As of lately, I'm recognizing and realizing how confusing Sanfilippo Syndrome is to the outside world.  It's our life and our everyday, so I think I just automatically assume that people would get it.  I believe it's especially hard to understand because Livia's appearance isn't that different from a typical kid.  Because she looks "normal" people expect that she can do what kids her age can do.  When we meet someone out in public and they acknowledge her and talk to her and I explain that she can't talk, it's confusing.  Why can't she talk?  Well, how much time do you have?   Just yesterday, I had Livia out in her wheelchair and we saw someone that has never seen her in her wheelchair.  This person asked me "why is she in that?"  Can't she walk?  I explained that Livia can walk, and we like to keep her walking, but there are some situations that she needs to be in this chair when her mobility is compromised or that the situation requires her to be more safe in the wheeelchair. "HUH"..... was their response.  I really don't mind when people ask me questions.  I'd much rather talk about Livia than not.  I want everyone to understand my sweet girl.  Livia takes a lot of "hands on."  She needs a lot of guidance.  Can you imagine walking up to a child and placing your hands on their shoulders or taking their hand and forcing them to walk somewhere?  No, you wouldn't do that.  However, Livia requires that.  If you just let her go, she'd run.  She would not know where she's going, which direction to turn.  She depends 100% on others for everything.  That's Sanfilippo in a nut shell.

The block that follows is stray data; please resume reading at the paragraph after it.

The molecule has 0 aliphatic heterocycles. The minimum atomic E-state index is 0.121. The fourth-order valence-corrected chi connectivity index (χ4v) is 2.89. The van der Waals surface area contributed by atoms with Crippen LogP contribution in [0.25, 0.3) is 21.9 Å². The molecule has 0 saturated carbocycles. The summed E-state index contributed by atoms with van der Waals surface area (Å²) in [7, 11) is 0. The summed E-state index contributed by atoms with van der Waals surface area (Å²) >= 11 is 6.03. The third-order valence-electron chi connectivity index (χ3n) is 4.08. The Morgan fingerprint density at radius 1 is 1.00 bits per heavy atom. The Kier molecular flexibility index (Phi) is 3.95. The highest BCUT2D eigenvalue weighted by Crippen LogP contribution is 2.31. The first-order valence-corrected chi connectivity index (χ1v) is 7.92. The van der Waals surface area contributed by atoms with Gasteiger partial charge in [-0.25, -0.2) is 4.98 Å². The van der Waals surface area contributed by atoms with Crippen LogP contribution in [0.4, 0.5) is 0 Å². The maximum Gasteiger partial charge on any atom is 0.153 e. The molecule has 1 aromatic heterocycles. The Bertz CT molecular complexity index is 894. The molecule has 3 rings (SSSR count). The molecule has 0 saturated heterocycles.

I would not trade my Livia or Finley for anything.  I would spend the rest of my life caring for them if I could.  Somedays I'm tired, my body aches from carrying Liv, but I'm so happy they are mine.  I'd pick them every time, if given the choice.  Everyday I discover something new about my girls, life, and myself.  This gift, these realizations, have helped me in the process of forgiveness and moving forward.  Because really, it all boils down to plain and simple happiness and love.  If I wasted my time and energy at being mad and plotting defeat against something or someone else that may have wronged us, I'd miss out on discovering how precious and fragile moments with my family really are.  A thousand years wouldn't be long enough to be their mom, so you better bet that every second I get with them are going to be rich.  I don't have time for anything less.